After a few minutes, the view locked onto a two-toned blue portrait of sky over sea so they turned their attention back to one another. Captain Kurt cracked the partition for a moment to say, “Folks, weather’s perfect. We’ll be about an hour. Go ahead and get comfortable.”
Nelson’s inner ear pinched with the pressure change. He pushed his duffle bag under his seat. Morana lowered an armrest and adjusted her vents for some face-on air conditioning. She carried no luggage, only a purse, having promised Nelson that she’d be naked for most of their trip.
Nelson looked around the supple helicopter cabin and then to Morana. He smiled at his life’s unfair bounty. He was accustomed to merely counting the money of people who lived like this.
Morana peeled back the wrapper of a homemade energy bar and broke off a bite-sized piece. Nelson held up his bent wrists and doggie-begged. She giggled and popped it into his mouth. Before he could chew it, she pecked him on the lips.
He palmed her knee, rubbed a few circles and then slid his fingers up her inner thigh toward her skirt’s opening. She crossed her legs.
“What?” he said, as if she had robbed him of an inexorable right. He cocked his head like a curious puppy and whined, “But later feels so far away!”
She laughed and said, “Let’s wait until we get there.”
Nelson frowned. “So you’ll bang me in a cramped 747 lavatory with a line outside the door, but a spacious private helicopter cabin is too risky?”
“I’ll make it worth your wait,” Mo said. Nelson’s frown deepened. It was unlike her to deny him anything—especially sex. “Is the possibility of getting caught what gets you off?” he said. “Let’s open the partition. The pilot might look back.” He slid his fingers up her leg again. She gently pushed his hand away, grabbed the edge of her skirt and wiggled to pull it lower.
“What happened to you?” he said, leaning in for a kiss.
She turned away. “Nothing happened. Trust me, I’m saving my energy for you... Give me your back.” She twirled her finger for him to swivel and then pulled a tube of gel from her purse. She slipped her hands under his shirt and rubbed the gel onto his shoulders. She put her mouth close to his ear so he could hear her over the smooth hiss of the engines and whispered, “What’s most important right now is to get you as relaxed as possible. I’ll give you more excitement than you can handle later—I promise.”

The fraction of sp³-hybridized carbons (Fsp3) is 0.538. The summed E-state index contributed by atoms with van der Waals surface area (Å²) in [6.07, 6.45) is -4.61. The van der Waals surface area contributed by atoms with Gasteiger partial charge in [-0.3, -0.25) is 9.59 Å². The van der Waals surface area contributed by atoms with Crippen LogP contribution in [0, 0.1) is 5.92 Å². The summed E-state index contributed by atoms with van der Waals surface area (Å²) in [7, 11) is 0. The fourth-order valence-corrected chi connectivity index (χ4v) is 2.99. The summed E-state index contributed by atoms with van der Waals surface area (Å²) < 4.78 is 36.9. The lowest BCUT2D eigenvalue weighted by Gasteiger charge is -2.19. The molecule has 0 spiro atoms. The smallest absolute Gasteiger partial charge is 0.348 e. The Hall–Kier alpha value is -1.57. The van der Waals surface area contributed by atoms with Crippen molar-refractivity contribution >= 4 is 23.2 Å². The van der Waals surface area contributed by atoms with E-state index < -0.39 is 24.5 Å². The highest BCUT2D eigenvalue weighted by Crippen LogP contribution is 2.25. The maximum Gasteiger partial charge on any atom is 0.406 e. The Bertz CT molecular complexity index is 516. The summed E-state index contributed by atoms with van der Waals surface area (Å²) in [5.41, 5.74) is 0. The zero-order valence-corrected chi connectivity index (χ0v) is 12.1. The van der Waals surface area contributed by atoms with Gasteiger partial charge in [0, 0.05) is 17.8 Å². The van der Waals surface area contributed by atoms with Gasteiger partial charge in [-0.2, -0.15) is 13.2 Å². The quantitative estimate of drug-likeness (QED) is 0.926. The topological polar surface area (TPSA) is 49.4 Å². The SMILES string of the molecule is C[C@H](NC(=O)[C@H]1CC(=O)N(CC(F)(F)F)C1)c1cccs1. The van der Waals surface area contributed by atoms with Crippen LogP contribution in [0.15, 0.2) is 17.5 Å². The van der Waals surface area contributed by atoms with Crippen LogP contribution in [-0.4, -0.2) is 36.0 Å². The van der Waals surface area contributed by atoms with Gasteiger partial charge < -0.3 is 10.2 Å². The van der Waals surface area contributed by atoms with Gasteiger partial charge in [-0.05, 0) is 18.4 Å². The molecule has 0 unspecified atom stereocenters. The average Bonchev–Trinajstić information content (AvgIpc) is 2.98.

Mo’s massage and the gel’s tingly warmth weighted Nelson’s eyelids and after a few minutes his head fell forward. She massaged deeper. He nodded off. She raised the armrests and laid him down on the full length of three seats. She moved to the set of facing seats, plugged ear buds into her phone and watched the sparkling ocean slide beneath them.
Fifty minutes later Nelson awoke when Captain Kurt opened the partition to announce, “We have a ten minute ETA, folks.” Nelson sat up and checked the window. Still only sky and sea. Morana sat with her purse strap over her shoulder and arms crossed as if she was ready to step out the door at any moment.
“You look worried,” Nelson said as he yawned. “According to Captain Kurt, it’s our last chance.” He slipped off his seat to his knees, reached down and tried to spread her legs. She kissed him and gently pushed him back into his seat.
“What’s wrong? Ever since we got on this helicopter I’m smeared with shit to you.”
“We’re almost there. If you can wait until we get to our room, I’ll be the naughty stray that dug up your petunias and I’ll wear the leash this time,” she said.
“Deal,” Nelson said. He fumbled with his collar, turning it, tugging at it, but it would not open. “Would you unlatch this?” he finally asked.
Morana made a feeble attempt and then said, “It’s broken. We’ll get a paper clip at the lodge. It looks good on you. And the fact that you can’t get it off gets me hot.”
“You tease,” Nelson said. “I want it off. I want to see if it fits you.” He continued pinching and pulling on the latch. When it wouldn’t budge, Nelson wound and tucked the leash into his shirt to hide it. He couldn’t understand Mo’s need to delay a quickie. She was always game. Damned mood swings. PMS—it must be.
Outside the window, a slit of land on the horizon stretched and became greener as they neared it. Like all the small islands within five-hundred miles, it was blanketed in lush foliage from beach to beach. The helicopter sank into a narrow clearing amongst trees whose branches leaned away and trembled under the whipping rotors. When the struts touched down Morana moved to rest her hand on the door handle.
“I guess you’re eager to get out,” Nelson said. “Can’t wait to get to the room, right?” he asked.
Morana smirked. “Baby I want you so bad I could burst,” she said.
A man’s dark face appeared in the window. He cupped his hand against the glass to peer in and Morana signed thumbs up. Captain Kurt opened the cockpit partition and said, “Welcome to Mapetoa Island, folks. Have a good time.” Morana shook his hand, transferring a folded hundred. Then she pulled the handle and the door swung open. A motorized step slid out.